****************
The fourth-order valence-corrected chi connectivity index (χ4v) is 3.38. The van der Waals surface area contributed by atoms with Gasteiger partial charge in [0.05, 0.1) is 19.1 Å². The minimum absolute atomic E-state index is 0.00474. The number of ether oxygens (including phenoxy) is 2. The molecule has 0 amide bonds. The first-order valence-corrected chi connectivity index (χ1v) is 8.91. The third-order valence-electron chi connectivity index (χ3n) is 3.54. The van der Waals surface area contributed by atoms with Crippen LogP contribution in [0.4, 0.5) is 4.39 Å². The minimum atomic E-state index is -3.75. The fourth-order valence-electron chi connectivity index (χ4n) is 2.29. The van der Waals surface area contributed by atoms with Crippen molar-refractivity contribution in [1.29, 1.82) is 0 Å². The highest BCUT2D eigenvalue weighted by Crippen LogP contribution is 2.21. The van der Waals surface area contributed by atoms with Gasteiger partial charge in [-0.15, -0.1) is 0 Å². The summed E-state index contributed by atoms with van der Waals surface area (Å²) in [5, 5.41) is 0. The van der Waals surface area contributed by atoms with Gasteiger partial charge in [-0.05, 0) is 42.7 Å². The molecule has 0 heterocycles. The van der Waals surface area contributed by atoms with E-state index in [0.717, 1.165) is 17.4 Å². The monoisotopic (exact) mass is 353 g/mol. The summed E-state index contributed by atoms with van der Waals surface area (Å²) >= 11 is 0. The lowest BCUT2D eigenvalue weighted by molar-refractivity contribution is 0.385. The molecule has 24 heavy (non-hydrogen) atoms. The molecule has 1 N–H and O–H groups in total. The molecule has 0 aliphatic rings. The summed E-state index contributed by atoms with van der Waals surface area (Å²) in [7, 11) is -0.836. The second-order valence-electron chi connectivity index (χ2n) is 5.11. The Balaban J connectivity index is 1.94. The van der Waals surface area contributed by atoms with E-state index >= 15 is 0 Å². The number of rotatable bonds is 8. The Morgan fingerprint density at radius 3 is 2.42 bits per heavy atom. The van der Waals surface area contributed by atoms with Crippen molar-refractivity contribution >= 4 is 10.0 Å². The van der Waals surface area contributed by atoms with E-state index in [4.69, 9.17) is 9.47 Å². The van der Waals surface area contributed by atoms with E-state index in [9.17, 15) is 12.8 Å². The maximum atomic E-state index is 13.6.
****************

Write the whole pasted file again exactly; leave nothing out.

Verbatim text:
The fourth-order valence-corrected chi connectivity index (χ4v) is 3.38. The van der Waals surface area contributed by atoms with Gasteiger partial charge in [0.05, 0.1) is 19.1 Å². The minimum absolute atomic E-state index is 0.00474. The number of ether oxygens (including phenoxy) is 2. The molecule has 0 amide bonds. The first-order valence-corrected chi connectivity index (χ1v) is 8.91. The third-order valence-electron chi connectivity index (χ3n) is 3.54. The van der Waals surface area contributed by atoms with Crippen LogP contribution in [0.4, 0.5) is 4.39 Å². The minimum atomic E-state index is -3.75. The fourth-order valence-electron chi connectivity index (χ4n) is 2.29. The van der Waals surface area contributed by atoms with Crippen molar-refractivity contribution in [1.29, 1.82) is 0 Å². The highest BCUT2D eigenvalue weighted by Crippen LogP contribution is 2.21. The van der Waals surface area contributed by atoms with Gasteiger partial charge in [-0.15, -0.1) is 0 Å². The summed E-state index contributed by atoms with van der Waals surface area (Å²) in [5, 5.41) is 0. The van der Waals surface area contributed by atoms with Gasteiger partial charge in [-0.05, 0) is 42.7 Å². The molecule has 0 heterocycles. The van der Waals surface area contributed by atoms with E-state index in [0.717, 1.165) is 17.4 Å². The monoisotopic (exact) mass is 353 g/mol. The summed E-state index contributed by atoms with van der Waals surface area (Å²) >= 11 is 0. The lowest BCUT2D eigenvalue weighted by molar-refractivity contribution is 0.385. The molecule has 24 heavy (non-hydrogen) atoms. The molecule has 1 N–H and O–H groups in total. The molecule has 0 aliphatic rings. The summed E-state index contributed by atoms with van der Waals surface area (Å²) in [7, 11) is -0.836. The second-order valence-electron chi connectivity index (χ2n) is 5.11. The Balaban J connectivity index is 1.94. The van der Waals surface area contributed by atoms with E-state index >= 15 is 0 Å². The number of rotatable bonds is 8. The Morgan fingerprint density at radius 3 is 2.42 bits per heavy atom. The van der Waals surface area contributed by atoms with Crippen molar-refractivity contribution >= 4 is 10.0 Å². The van der Waals surface area contributed by atoms with E-state index in [4.69, 9.17) is 9.47 Å². The van der Waals surface area contributed by atoms with E-state index in [9.17, 15) is 12.8 Å². The maximum atomic E-state index is 13.6.